Con: Fire Safety Is a Must 

The area around a wood-burning fireplace must be clear of flammable materials. Additionally, the chimney will need to be in good condition before lighting a fire. Regular maintenance of the fireplace and chimney is essential. You'll also need a chimney liner in place to reduce the chance of fire and carbon monoxide fumes.

traditional living room with cream chairs and marble fireplace

Jay Wilde

Types of Gas Fireplaces

Gas-fueled fireplaces offer many benefits. In comparison to traditional wood-burning fireplaces, gas fireplaces are more efficient and easier to maintain. They also produce less air pollution. These are some types of gas fireplaces:

  • Vent-Free Fireplace: These gas fireplaces are front-opening or linear. No vent is needed, but proper air ventilation is important. In some states, these cannot be installed in bedrooms.
  • B-Vent Fireplace: This fireplace uses a conventional chimney draft system to the roof. B-vent fireplaces are energy efficient.
  • Direct-Vent Fireplace: This model uses a two-wall system to vent air and exhaust. Direct-vent fireplaces come in many sizes, styles, and shapes to suit any home.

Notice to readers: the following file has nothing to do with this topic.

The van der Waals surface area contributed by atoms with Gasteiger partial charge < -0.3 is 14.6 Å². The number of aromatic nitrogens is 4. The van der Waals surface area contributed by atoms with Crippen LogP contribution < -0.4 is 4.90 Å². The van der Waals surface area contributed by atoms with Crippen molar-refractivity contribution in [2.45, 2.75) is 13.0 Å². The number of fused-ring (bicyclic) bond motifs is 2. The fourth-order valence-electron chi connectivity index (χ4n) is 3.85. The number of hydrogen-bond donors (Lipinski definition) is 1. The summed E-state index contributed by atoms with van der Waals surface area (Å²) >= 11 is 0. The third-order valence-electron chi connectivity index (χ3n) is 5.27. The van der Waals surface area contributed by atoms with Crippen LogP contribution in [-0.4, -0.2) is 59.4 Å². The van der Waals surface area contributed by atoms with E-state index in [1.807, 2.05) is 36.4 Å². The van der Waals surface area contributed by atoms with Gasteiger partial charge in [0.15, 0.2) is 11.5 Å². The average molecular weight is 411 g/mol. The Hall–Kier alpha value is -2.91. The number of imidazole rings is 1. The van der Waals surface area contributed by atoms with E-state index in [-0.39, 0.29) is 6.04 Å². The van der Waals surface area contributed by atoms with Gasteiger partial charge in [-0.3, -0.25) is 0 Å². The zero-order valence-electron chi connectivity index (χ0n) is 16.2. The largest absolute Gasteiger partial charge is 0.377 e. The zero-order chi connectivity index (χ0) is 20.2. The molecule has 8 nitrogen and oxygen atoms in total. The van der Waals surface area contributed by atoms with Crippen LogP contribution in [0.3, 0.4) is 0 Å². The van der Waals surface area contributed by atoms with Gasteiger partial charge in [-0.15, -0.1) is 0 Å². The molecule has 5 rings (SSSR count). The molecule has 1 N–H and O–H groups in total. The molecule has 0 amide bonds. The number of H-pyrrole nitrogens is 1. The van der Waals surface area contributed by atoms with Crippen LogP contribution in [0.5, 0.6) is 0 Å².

• See-Through Gas Fireplaces: This luxurious gas fireplace type has a visible flame that can be seen from two rooms at the same time.

Pro: Reduced Emissions, Modern Appeal and Convenience

Gas inserts can be placed inside your existing wood-burning fireplace, adding modern style and convenience. Whereas all wood-burning fireplaces need a vent or exhaust, there are vent-free options for gas fireplaces. Gas fireplaces have minimal emissions thanks to purifying filters, eliminating the need for a chimney or flue structure. 

Con: Design Limits and Cost

With any fireplace, there’s a risk of carbon monoxide and other toxic gases inside the home. Some states, like Massachusetts and California, have additional limits on where gas fireplaces can be installed. Some devices have an oxygen detection system, which turns off the fireplace when oxygen levels drop too low.